Republican Presidential

Trump woos Iowans, focuses on central campaign themes

'He's talking about things we understand'

Republican presidential nominee Donald Trump speaks at a campaign rally in Clive, Iowa, U.S., September 13, 2016. (REUTERS/Mike Segar)
Republican presidential nominee Donald Trump speaks at a campaign rally in Clive, Iowa, U.S., September 13, 2016. (REUTERS/Mike Segar)

CLIVE — Donald Trump reinforced many of his staple campaign issues during a rally Tuesday at an events center in this western Des Moines suburb.

There was not much new in Trump’s 30 minutes of remarks during the Republican presidential candidate’s fourth, general election campaign trip to Iowa.

Instead, Trump addressed roughly 1,600 people, according to the local fire marshal, by hitting all his familiar campaign highlights.

He criticized Democratic candidate Hillary Clinton for her use of a private email server while serving as Secretary of State and questioned the role of the Clinton Foundation during the same period; restated his desire to have strong immigration laws and enforcement; noted the next president’s role in selecting at least one and possibly multiple U.S. Supreme Court justices; and said he will renegotiate international trade deals that he believes are bad for the U.S. economy.

Jon Bintner, a 72-year-old retired principal from Exira, said he has heard much of what Trump said Tuesday, but that it was good to hear it again.

“I think Mr. Trump. He comes across as being honest and sincere. He doesn’t give maybe enough details at times, but he’s talking about things we understand,” Bintner said.

Of course, not everyone — even in first-in-the-nation Iowa — has heard Trump speak in person. Richard and Rhonda Landrum traveled more than two hours from Shell Rock for Tuesday’s rally to hear Trump speak for the first time.


“I hope he wins,” Rhonda Landrum said. “I thought it was excellent. He said all the right things. Hopefully he follows through on them.”

Bintner said he supports Trump because he feels the country is headed in the wrong direction, and he believes Trump can provide “hope in a dismal world.”

Former New York mayor Rudy Giuliani, who introduced Trump at Tuesday’s event, said 70 percent of Americans feel the same as Bintner.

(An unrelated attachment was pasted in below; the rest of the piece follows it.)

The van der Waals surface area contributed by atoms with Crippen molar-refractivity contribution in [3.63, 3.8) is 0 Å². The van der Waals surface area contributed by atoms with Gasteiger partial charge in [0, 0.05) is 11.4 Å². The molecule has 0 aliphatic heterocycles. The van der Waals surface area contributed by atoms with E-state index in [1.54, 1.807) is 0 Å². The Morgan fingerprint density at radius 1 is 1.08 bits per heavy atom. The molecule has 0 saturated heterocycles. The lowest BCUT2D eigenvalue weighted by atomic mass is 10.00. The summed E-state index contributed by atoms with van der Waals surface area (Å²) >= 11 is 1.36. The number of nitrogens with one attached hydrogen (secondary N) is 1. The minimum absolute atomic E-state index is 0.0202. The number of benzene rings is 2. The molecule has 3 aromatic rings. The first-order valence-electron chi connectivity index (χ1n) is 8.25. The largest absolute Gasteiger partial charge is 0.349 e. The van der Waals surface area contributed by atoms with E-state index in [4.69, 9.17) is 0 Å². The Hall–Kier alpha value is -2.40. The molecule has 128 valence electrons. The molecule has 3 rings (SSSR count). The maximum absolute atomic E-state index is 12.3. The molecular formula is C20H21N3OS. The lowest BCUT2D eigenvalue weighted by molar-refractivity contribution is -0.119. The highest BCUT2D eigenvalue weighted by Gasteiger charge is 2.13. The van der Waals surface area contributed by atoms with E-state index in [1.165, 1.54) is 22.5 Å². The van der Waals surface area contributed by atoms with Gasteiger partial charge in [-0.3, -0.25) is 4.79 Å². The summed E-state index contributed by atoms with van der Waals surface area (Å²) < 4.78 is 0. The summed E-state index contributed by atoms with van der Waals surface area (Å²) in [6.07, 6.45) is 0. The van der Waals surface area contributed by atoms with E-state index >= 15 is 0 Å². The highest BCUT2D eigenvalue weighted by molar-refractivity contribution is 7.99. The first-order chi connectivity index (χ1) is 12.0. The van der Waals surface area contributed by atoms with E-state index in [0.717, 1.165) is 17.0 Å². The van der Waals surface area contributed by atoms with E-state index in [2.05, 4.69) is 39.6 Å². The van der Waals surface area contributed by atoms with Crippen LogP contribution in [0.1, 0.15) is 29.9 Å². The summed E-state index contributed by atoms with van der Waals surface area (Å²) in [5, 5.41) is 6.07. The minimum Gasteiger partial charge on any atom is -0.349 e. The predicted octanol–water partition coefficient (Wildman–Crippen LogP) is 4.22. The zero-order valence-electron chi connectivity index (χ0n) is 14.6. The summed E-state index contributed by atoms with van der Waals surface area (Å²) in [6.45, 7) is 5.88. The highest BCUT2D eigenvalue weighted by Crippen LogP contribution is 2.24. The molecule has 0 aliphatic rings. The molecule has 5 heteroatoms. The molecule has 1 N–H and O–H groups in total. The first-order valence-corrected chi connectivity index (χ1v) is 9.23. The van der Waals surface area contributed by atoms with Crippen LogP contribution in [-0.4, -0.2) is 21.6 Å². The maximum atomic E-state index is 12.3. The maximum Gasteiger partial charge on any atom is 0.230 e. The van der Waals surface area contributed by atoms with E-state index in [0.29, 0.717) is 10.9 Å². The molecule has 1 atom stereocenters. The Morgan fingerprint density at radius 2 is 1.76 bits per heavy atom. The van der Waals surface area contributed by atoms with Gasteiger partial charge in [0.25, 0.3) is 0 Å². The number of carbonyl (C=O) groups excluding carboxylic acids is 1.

According to Gallup’s most recent polling, 72 percent of Americans are dissatisfied with the way things are going in the country.

“We see everything stagnant. Kids can’t get jobs, farmers’ prices keep going down, everything seems to be government-based,” Bintner said.

Trump also made a few pitches to Iowa voters, essentially the same he made at U.S. Sen. Joni Ernst’s annual “Roast and Ride” fundraiser this past month in Des Moines. He called family farms “the backbone of this country” and said he would reduce regulations — particularly within the federal Environmental Protection Agency — and maintain a strong federal ethanol mandate, a program popular in Iowa’s agricultural industry.

“We’re going to grow family farming in America. We’re going to grow the farms,” Trump said.

Trump, Giuliani and Tana Goertz, the Iowa native and Trump campaign official, all made reference to Clinton’s recent remarks at a fundraiser, in which she said half of Trump’s supporters belong in “a basket of deplorables,” accusing them of being racist, sexist, homophobic, xenophobic and Islamaphobic.

“You’re a good-looking basket of deplorables,” Goertz joked to the crowd.


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The Clinton campaign presented millennial supporters at a press event earlier Tuesday at a labor hall near the Trump rally.

Monica Reyes, a 25-year-old undocumented Iowa resident who co-founded an organization that advocates on behalf of undocumented citizens, criticized Trump over his now infamous comments about Mexican immigrants.

Reyes said she encounters racism from Trump supporters while door-knocking for Clinton.

“Trump has a dark and cynical view of undocumented immigrants like myself,” Reyes said. “All we ask for is protection, dignity and respect. All of this falls on deaf ears to Donald Trump.”

In an August poll by USA Today, millennial likely voters overwhelmingly supported Clinton over Trump, 56 percent to 20 percent.

“This election, millennials of all backgrounds are united when we say Donald Trump, you do not represent who we are or what we stand for,” said Austin Wadle, a 20-year-old Grinnell College student and president of the College and Young Democrats of Iowa. “We reject your dangerous policies, we reject your hateful campaign, and most especially we reject you and will elect Hillary Clinton the next president of the United States.”


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